So, once again this will be a salad heavy week. In addition to green salad, we already made quinoa salad with the corn, tomatoes, and cilantro we picked up at the farmer's market, along with some red peppers and red onion we picked up at the store and lime juice we had on hand.  We also started the process of making chive-flower vinegar by steeping the blossoms in a jar with white distilled vinegar.  For dinners this week we'll be making stir fry with some of these ingredients (mushrooms and carrots), the rest of last week's snap peas, and other ingredients from the store (broccoli, bean sprouts, etc). Also, on Friday we plan to make ricotta gnudi with home-made ricotta and tomato sauce in the freezer from last year's tomatoes, along with the chard.  

Wednesday, May 25, 2011

It begins again

This blog, yes, has been inactive. But starting today, it will serve as a weekly record of what we got from our CSA each week (we split a family share, but we will mostly be describing our half of that share) and what we did with it.  Our first pick-up of the year was May 21, and we got:
  • 1 lb spinach 
  • 1/2 lb arugula
  • 1 bunch radishes
  • 1 quart pick your own strawberries
  • 1/2 pint PYO snap peas
The snap peas were fairly picked over when we got there, so they weren't as nice and large as one would like. Therefore, we have to use frozen peas for our vegetarian spaghetti carbonara (with egg, and also shiitake mushrooms from the farmer's market, but without bacon). With our produce, we made:

  • Arugula and strawberry salad with goat cheese, hazelnuts, and balsamic vinaigrette
  • Spinach salad for lunches. Specifically, Mo's favorite salad with feta and cranberries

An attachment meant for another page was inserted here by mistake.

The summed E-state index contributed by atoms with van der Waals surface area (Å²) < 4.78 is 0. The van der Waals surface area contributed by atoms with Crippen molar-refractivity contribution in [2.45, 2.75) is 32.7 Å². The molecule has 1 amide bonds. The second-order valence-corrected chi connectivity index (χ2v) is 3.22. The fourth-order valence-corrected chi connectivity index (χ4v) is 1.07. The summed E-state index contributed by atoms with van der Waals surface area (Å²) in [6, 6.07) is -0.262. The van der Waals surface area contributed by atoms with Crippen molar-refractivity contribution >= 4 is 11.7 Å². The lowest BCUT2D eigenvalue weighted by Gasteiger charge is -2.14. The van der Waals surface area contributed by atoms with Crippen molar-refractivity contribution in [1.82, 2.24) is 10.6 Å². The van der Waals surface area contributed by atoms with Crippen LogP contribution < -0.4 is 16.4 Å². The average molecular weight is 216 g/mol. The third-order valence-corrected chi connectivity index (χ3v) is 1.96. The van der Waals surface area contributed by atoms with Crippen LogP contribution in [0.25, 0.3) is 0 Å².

• Bibb lettuce salad (from the store) with sliced radishes, feta, and lemony vinaigrette
Clearly, it's salad season. But overall, a good way to start another year of our CSA harvest. I should also note that we are still using last year's ingredients. For example, this week we had pumpkin-chipotle soup with pumpkin we cooked, pureed, and froze last fall.

Sunday, June 20, 2010

CSA Week 6

This week, our family share consisted of
  • Choice of two items, Cabbage or Fennel
  • Choice of two items, Kale or Collards
  • Six heads of lettuce, green, red, or deer's tongue lettuce
  • 1/2 lb arugula 
  • 12 (!) crowns of broccoli 
  • 4 heads and stalks of green garlic
I also picked up our first New Jersey blueberries of the season at the farmer's market. What will be done with this all is still an open question ...

Monday, June 14, 2010

Where do your pine nuts come from?

Pesto -- frozen into ice cube trays and socked away in the freezer -- is one of my key strategies for preserving basil, arugula, mint, dandelion greens, and pretty much any other flavorful green. But while I can get all of those greens (and cheese) locally, the nuts and olive oil that are indispensable in pesto are harder to find from known sources.

Therefore, the growth of "pine nut mouth," wherein pine nuts cause a bitter metallic taste in the mouth starting 1-3 days after consumption, and lasting up to a week. I experienced such a condition myself several weeks ago, and while it dissapated after several days, it not only took much of the joy out of eating and drinking anything, but has made me anxious about making dishes featuring pine nuts in the future.

What to do? Well, much of this phenomenon seems to be associated with nuts from China. The latest batch of nuts I bought from Trader Joe's says the nuts are a product of "Korea, Russia, or Vietnam," so perhaps I will fare better this time around. Also, for pesto at least there are other nut options, such as the Arugula-Walnut pesto I recently made  with excess arugula from the farm. Almonds and cashews also work reasonably well as pine nut replacement options, in my experience.